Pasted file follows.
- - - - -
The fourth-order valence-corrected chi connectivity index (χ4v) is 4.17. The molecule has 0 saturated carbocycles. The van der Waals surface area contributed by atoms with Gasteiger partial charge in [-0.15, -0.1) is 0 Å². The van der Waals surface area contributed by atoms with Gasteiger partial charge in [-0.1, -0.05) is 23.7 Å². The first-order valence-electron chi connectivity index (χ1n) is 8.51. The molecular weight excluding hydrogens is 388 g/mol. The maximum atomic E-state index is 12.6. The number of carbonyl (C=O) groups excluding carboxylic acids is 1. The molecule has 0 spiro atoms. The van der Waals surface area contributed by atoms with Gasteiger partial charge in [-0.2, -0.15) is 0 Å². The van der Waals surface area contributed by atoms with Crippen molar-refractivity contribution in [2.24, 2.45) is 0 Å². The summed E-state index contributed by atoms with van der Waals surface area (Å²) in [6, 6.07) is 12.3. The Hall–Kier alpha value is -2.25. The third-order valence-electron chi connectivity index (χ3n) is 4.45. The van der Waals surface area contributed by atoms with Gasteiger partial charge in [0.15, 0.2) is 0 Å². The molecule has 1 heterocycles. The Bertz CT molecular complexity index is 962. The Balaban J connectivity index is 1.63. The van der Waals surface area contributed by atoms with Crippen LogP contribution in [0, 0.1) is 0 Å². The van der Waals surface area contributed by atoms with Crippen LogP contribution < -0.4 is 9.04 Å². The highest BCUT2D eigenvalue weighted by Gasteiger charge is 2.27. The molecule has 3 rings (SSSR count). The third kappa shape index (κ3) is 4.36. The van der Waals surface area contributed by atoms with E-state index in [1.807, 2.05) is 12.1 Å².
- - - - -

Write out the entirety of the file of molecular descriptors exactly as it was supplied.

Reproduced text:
The fourth-order valence-corrected chi connectivity index (χ4v) is 4.17. The molecule has 0 saturated carbocycles. The van der Waals surface area contributed by atoms with Gasteiger partial charge in [-0.15, -0.1) is 0 Å². The van der Waals surface area contributed by atoms with Gasteiger partial charge in [-0.1, -0.05) is 23.7 Å². The first-order valence-electron chi connectivity index (χ1n) is 8.51. The molecular weight excluding hydrogens is 388 g/mol. The maximum atomic E-state index is 12.6. The number of carbonyl (C=O) groups excluding carboxylic acids is 1. The molecule has 0 spiro atoms. The van der Waals surface area contributed by atoms with Gasteiger partial charge in [-0.2, -0.15) is 0 Å². The van der Waals surface area contributed by atoms with Crippen molar-refractivity contribution in [2.24, 2.45) is 0 Å². The summed E-state index contributed by atoms with van der Waals surface area (Å²) in [6, 6.07) is 12.3. The Hall–Kier alpha value is -2.25. The third-order valence-electron chi connectivity index (χ3n) is 4.45. The van der Waals surface area contributed by atoms with Gasteiger partial charge in [0.15, 0.2) is 0 Å². The molecule has 1 heterocycles. The Bertz CT molecular complexity index is 962. The Balaban J connectivity index is 1.63. The van der Waals surface area contributed by atoms with Crippen LogP contribution in [0, 0.1) is 0 Å². The van der Waals surface area contributed by atoms with Crippen LogP contribution < -0.4 is 9.04 Å². The highest BCUT2D eigenvalue weighted by Gasteiger charge is 2.27. The molecule has 3 rings (SSSR count). The third kappa shape index (κ3) is 4.36. The van der Waals surface area contributed by atoms with E-state index in [1.807, 2.05) is 12.1 Å².